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Another Reason To Question the "Enthusiasm Gap"

According to the settled and conventional view of things, Democrats are in trouble in this midterm election in no small part because progressives, unhappy with the Obama administration's timidity and/or pro-corporate leanings, plan to stay at home. This is, indeed, the central conviction at the heart of all the talk about an "enthusiasm gap" between Democrats and Republicans.

That's why Public Policy Polling's Tom Jensen's recent post on Obama approval ratings among his own 2008 voters is so very interesting.

Our national poll last week- which is conducted with registered, rather than likely, voters- found that 88% of people who voted for Obama still approve of the job he's doing.

It's a different story with likely voters in the 16 states we've polled since switching over to LVs for our horse race polling in mid-August. Only in 3 of those states- Alaska, North Carolina, and Texas- has Obama maintained that level of popularity with people who voted for him. And in several key states where Democrats are having a lot of trouble it's dropped quite a bit.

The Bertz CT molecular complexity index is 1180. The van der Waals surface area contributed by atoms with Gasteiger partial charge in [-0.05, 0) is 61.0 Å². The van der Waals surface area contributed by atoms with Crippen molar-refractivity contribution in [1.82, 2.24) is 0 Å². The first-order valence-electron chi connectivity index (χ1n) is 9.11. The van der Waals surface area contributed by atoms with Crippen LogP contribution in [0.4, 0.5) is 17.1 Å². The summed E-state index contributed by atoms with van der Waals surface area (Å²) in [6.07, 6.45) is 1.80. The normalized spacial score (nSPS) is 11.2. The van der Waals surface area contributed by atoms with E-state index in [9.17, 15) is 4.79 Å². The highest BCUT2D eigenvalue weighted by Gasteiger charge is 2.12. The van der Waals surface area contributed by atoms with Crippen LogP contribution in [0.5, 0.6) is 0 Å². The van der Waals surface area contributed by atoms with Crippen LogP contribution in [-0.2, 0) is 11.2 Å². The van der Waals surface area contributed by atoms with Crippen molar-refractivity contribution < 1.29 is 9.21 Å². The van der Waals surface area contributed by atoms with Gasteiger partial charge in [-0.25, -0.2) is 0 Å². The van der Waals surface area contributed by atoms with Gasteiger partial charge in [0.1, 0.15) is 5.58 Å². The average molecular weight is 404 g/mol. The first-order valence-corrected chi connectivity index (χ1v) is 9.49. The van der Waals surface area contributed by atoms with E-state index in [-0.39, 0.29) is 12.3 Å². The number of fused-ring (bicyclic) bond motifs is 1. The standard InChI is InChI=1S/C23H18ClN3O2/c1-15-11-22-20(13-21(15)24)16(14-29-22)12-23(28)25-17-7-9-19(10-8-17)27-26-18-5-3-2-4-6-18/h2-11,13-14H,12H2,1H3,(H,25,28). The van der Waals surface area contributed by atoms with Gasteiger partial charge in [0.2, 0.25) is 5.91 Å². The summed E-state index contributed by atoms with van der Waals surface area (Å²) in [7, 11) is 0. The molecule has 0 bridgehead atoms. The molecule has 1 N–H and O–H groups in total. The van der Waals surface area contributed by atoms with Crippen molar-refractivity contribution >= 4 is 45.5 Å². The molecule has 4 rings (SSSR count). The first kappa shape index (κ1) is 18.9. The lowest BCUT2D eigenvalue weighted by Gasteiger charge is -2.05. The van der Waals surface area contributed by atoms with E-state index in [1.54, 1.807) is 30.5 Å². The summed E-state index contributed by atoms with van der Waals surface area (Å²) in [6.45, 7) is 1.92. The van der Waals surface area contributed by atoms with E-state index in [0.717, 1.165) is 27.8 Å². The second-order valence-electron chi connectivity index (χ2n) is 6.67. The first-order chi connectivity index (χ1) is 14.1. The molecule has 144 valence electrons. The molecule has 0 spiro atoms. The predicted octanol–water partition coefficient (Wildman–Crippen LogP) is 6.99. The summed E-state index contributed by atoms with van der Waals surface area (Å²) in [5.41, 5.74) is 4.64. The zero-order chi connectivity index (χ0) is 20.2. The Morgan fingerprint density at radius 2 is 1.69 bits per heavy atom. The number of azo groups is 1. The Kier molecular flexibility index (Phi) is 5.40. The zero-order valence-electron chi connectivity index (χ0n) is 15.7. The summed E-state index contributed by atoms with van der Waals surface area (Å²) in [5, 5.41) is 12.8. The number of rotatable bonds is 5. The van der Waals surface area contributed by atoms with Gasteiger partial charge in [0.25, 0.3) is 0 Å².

So disgruntled 2008 Obama voters aren't, by and large, progressives who are planning on sitting on their hands November 2. They are likely voters who are straying into the Republican column, even as many satisfied Obama voters don't bother to go to the polls. That's certainly how Jensen sees it:

What these numbers suggest to me is that Democrats staying home aren't necessarily disappointed with how things have gone so far. The Democrats not voting are more pleased with how Obama's done than the Democrats who are voting. And when you're happy you simply don't have the sense of urgency about going out and voting to make something change. That complacency, more than the Republicans, is Democrats' strongest foe this year.

So the disparity in current likelihood to vote between Democrats and Republicans in part represents a "complacency gap" as much as an "enthusiasm gap." You'd think it would be relatively easy, particularly as Election Day approaches, to convince satisfied Obama voters that the president and the country are in pretty hot water if Republicans retake Congress. But time's running out for making that case, and sometimes voters need to be reminded graphically of the consequences of civic negligence, whether it's rooted in happy or unhappy sentiments.